A Washington district court excluded the expert report and testimony from a damages expert because he also opined on factual issues that are for the jury to determine. In this patent infringement matter, defendant retained Keith A. Hock to provide opinions on (1) whether defendant Kett made a sale to plaintiff PacTool before a certain date and (2) PacTool’s damages.
The Court explains: “PacTool moves to exclude the opening report of Hock and related testimony regarding when and if sales were made because it is not credible, it is outside of Hock’s expertise, and it would be confusing to the jury. The Court agrees with PacTool and finds that Hock’s opening report improperly invades the province of the jury to find facts that are at issue. Hock relies on sales documents and inventory documents to conclude that Kett sold the thin blades to PacTool prior to March 6, 1997. That specific conclusion is a question of fact for the jury to determine. If the Court allowed this testimony, Hock would not be assisting the trier of fact to understand or determine a fact at issue; Hock would be providing testimony that there actually was at least one sale made. This is improper. Therefore, the Court grants PacTool’s motion to exclude the opening report and related testimony of Hock.”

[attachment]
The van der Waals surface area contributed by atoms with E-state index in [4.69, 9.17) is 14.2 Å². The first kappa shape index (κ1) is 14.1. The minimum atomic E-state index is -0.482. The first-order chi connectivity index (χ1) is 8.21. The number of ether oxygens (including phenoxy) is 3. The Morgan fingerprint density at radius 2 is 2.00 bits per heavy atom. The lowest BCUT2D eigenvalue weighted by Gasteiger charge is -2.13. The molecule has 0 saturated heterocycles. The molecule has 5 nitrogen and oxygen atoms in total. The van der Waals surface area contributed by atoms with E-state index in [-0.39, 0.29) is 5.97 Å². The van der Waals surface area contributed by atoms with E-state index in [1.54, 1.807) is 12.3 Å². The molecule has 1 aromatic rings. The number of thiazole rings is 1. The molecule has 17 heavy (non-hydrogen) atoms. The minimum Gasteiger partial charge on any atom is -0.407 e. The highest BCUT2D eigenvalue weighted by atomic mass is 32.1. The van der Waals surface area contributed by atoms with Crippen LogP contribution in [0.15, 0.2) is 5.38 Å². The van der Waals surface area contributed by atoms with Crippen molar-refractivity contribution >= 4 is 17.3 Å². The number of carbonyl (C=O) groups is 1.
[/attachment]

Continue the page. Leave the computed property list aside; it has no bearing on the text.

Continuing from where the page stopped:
This ruling appears to leave defendants with no damages opinions whatsoever. Apparently a better strategy might have been to retain different accounting experts; one to testify as to damages, and the other to address the matter of earlier sales.
Pactool International Ltd. v. Dewalt Industrial Tool Co., et. al., 3-06-cv-05367 (W.D. WA, January 4, 2012, Order) (Settle)